Pre-Christian Lithuania was a land of oral culture. Peter of Dusburg, the chronicler of the German Order, retold an ironic joke in the early 14th century about the pagans gazing at written characters for the first time: “[Prussians] did not use writing /.../ They were completely amazed to find out that a human was able to convey his wishes to another person, who was not here, through writing.” If we leave the theories about “Lithuanian runes” aside as legends, we can safely assume that Lithuanians did not use writing for communication between themselves until the late 14th century.
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First encounters with the written word

The country's ruling elite (grand dukes and nobles), however, were familiar with documents despite the fact that they could neither write nor read. They were compelled to be in touch with the written word because of the increasingly intensifying political life and the traditions of writing in the neighbouring countries. Mindaugas, who was crowned the King of Lithuania in the middle of the 13th century, issued several documents in Latin to the Livonian Order and the newly appointed bishop of Lithuania. Mindaugas' another charter, the 1253 trade privilege to the city of Riga, indicates that the texts of the former documents have been written outside Lithuania. The privilege has been prepared by the city's residents, but apparently has not been confirmed by Mindaugas himself. The practice of compiling documents by the chancelleries of the recipients was a widespread phenomenon in many countries, hence we should not be surprised seeing it in Lithuania that was just discovering the tradition of writing. More importantly, the document has been promulgated (apparently in public) and sealed by the ruler (although one has to admit that the surviving royal seal of Mindaugas is a forgery from later times). This is how written documents found their way to Lithuania. In fact, they simultaneously "left" the country, because all letters and privileges issued by the ruler would become a property of foreign recipients and would only survive in their archives, if at all. Nobody would produce or collect copies at home.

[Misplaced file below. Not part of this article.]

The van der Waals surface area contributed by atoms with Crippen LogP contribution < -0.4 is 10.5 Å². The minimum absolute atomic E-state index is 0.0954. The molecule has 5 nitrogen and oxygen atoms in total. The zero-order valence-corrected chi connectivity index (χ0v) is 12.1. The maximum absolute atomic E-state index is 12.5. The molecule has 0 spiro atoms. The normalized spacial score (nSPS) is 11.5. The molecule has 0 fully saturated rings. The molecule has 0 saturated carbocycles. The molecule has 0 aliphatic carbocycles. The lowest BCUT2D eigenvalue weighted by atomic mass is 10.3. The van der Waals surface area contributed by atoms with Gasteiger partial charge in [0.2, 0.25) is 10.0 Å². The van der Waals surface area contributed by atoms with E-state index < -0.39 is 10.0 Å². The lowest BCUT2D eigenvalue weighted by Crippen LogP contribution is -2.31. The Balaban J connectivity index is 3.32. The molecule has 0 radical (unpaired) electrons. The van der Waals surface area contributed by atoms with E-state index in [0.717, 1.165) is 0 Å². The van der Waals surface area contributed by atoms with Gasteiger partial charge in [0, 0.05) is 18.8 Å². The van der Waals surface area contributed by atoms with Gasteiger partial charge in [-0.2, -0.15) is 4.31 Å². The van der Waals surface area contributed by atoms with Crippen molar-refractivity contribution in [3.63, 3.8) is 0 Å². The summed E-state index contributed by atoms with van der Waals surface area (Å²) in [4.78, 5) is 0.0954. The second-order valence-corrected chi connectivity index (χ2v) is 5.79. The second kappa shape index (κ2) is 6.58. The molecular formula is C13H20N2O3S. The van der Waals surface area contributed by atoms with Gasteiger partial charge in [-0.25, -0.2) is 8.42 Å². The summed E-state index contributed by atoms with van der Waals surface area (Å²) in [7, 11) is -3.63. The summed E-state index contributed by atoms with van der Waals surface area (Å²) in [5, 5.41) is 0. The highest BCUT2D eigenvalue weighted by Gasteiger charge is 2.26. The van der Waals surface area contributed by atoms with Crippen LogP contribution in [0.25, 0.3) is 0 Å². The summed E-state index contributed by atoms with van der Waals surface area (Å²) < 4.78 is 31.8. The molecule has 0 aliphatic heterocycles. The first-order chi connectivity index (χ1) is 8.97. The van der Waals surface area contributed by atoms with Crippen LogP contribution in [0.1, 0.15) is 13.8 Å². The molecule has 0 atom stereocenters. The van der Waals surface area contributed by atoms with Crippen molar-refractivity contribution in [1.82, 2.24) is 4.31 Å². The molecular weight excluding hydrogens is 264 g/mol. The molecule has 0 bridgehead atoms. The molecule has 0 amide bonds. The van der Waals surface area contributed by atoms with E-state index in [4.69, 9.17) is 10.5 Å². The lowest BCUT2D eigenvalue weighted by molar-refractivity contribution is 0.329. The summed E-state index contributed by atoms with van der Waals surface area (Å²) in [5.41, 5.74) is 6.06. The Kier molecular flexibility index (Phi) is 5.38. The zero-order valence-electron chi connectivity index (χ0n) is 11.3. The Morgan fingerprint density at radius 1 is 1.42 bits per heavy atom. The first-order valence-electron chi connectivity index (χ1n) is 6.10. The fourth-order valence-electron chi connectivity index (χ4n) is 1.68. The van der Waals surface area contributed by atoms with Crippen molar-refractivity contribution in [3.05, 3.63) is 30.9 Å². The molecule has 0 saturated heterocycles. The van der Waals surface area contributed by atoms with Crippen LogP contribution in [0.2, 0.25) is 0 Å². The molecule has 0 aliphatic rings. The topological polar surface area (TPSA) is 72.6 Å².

Gems of writing amid oral culture

The situation barely changed over the first centuries of statehood. The written word had been used only on the international level, for communication with other countries, until Lithuania finally adopted Christianity. Only Ruthenian lands, where the culture of writing was older, used to produce written documents for local needs occasionally at that time, such as privileges for the nobility or the Orthodox Church. Very few letters or documents to foreign recipients survive and they are rather monotonous in terms of their genre – either letters or international treaties compiled in the name of the ruler. In turn, the Lithuanian ruler sometimes received letters from foreign monarchs, e. g. from Pope John XXII's who sent a letter to the Grand Duke Gediminas or from Charles IV, the Holy Roman Emperor who wrote a letter to two Grand Dukes of Lithuania, Algirdas and Kęstutis. Best known are the letters that Gediminas, the Grand Duke of Lithuania, wrote between 1322 and 1324 to the Pope, to the Northern German cities of the Hanseatic League and to the Dominican and Franciscan monks. Gediminas promised to adopt the Christian Faith, offered his own interpretation of the conflict with the German Order and invited foreign knights, artisans and peasants to come and settle down in Lithuania.